Home COMMONWEALTH vs. IRVIN I., a juvenile.

100 Mass. App. Ct. 33

April 13, 2021 - July 13, 2021

Court Below: Juvenile Court, Plymouth County

Present: Ditkoff, Singh, & Englander, JJ.

Rape. Juvenile Court, Delinquent child. Delinquent Child. Practice, Criminal, Juvenile delinquency proceeding, Transfer hearing, Probable cause hearing. Probable Cause. Witness, Credibility. Evidence, Credibility of witness.

In the circumstances of a transfer hearing held pursuant to G. L. c. 119, § 72A, with regard to a juvenile who was nearly twenty-one years old when the proceedings commenced, a Juvenile Court judge erred in dismissing a delinquency complaint issued against the juvenile, where the evidence was sufficient to support a finding of probable cause that the juvenile had committed the charged offense of rape, in that the victim's testimony made out a prima facie case despite some inconsistencies and lapses of memory; accordingly, this court entered a finding of probable cause as a matter of law and remanded the case to determine whether a criminal complaint should issue against the juvenile as an adult, or whether discharge would be consistent with the protection of the public. [35-39]

COMPLAINT received and sworn to in the Plymouth County Division of the Juvenile Court Department on April 24, 2019.

The case was heard by Kathryn A. White, J.

Carolyn A. Burbine, Assistant District Attorney, for the Commonwealth.

Maryellen Cuthbert for the juvenile.

SINGH, J. Following a hearing pursuant to G. L. c. 119, § 72A, which governs juvenile transfer hearings, a Juvenile Court judge found no probable cause to believe that the juvenile [Note 1] committed the crime of rape of a child with force or any lesser included offense, and dismissed the delinquency complaint issued against him. On appeal, the Commonwealth contends that the evidence was sufficient, as a matter of law, to meet its burden of establishing probable cause. The juvenile contends that the judge acted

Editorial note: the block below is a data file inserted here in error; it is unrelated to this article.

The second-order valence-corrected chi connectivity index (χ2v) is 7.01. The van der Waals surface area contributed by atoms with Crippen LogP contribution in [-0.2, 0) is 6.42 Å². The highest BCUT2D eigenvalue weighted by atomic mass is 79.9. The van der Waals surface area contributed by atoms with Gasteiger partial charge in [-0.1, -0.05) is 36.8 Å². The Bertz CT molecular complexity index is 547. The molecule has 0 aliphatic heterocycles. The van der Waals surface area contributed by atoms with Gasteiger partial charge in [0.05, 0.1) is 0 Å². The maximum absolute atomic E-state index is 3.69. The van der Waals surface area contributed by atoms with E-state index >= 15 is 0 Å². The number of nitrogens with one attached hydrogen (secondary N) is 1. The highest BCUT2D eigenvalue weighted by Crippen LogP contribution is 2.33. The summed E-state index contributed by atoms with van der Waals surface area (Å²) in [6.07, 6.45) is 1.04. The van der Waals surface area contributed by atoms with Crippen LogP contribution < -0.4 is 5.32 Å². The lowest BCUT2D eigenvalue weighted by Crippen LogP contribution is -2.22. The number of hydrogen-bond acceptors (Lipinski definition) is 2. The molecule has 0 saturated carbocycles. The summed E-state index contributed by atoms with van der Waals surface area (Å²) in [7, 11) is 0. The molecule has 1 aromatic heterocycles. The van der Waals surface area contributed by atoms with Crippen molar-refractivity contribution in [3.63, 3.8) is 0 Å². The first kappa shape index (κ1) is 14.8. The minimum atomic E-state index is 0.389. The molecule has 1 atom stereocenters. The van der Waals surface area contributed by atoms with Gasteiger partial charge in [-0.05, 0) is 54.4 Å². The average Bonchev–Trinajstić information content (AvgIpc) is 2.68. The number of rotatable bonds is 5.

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within her discretion in assessing the weight and credibility of the evidence to find no probable cause. After review, we reverse and remand the matter for further consideration.

Background. In April 2019, a delinquency complaint issued against the juvenile, charging him with rape of a child with force, alleged to have occurred some years prior, when he was a juvenile. See G. L. c. 265, § 22A. Because the juvenile was nearly twenty-one years old when the proceedings commenced, and thus no longer subject to the jurisdiction of the Juvenile Court, a transfer hearing was held to determine whether the juvenile could be prosecuted as an adult or would not be prosecuted at all. See G. L. c. 119, § 72A.

The alleged victim, whom we shall refer to as Maya, was the sole witness, and her testimony was the only evidence offered at the transfer hearing. According to her testimony, Maya first came to know the juvenile when she moved to an apartment complex with her mother and younger sister; the juvenile was "one of the first people that . . . showed [them] around." Eventually, the juvenile began "dating" Maya's mother and so would be at their apartment on a daily basis and sometimes overnight.

On one occasion, when Maya was eleven or twelve years old, the juvenile and others came over to Maya's apartment to watch a football game. [Note 2] After the game ended, everyone else went to sleep. Maya and the juvenile remained on the living room couch next to one another and talked a bit as Maya drifted off to sleep. The juvenile then got on top of Maya and pulled down her pants and underwear. He was "trying to have sex with [her]," attempting to "actually put [his penis] in[to her vagina]." Maya felt the juvenile's penis making contact with her vagina. Although the penis was erect, "[j]ust the tip" entered her. Maya was saying "oh, no, . . . this hurts" and "kept asking him to stop." When Maya told the juvenile to "stop, because it hurt," the juvenile told Maya that she "sounded like [her] mother," and persisted in his assault. After about a half hour, the juvenile got off of Maya, who then went to her bedroom.

Maya first reported that she had been raped in 2018, when she was seventeen years old, after her aunt discovered text messages from the juvenile on Maya's cell phone.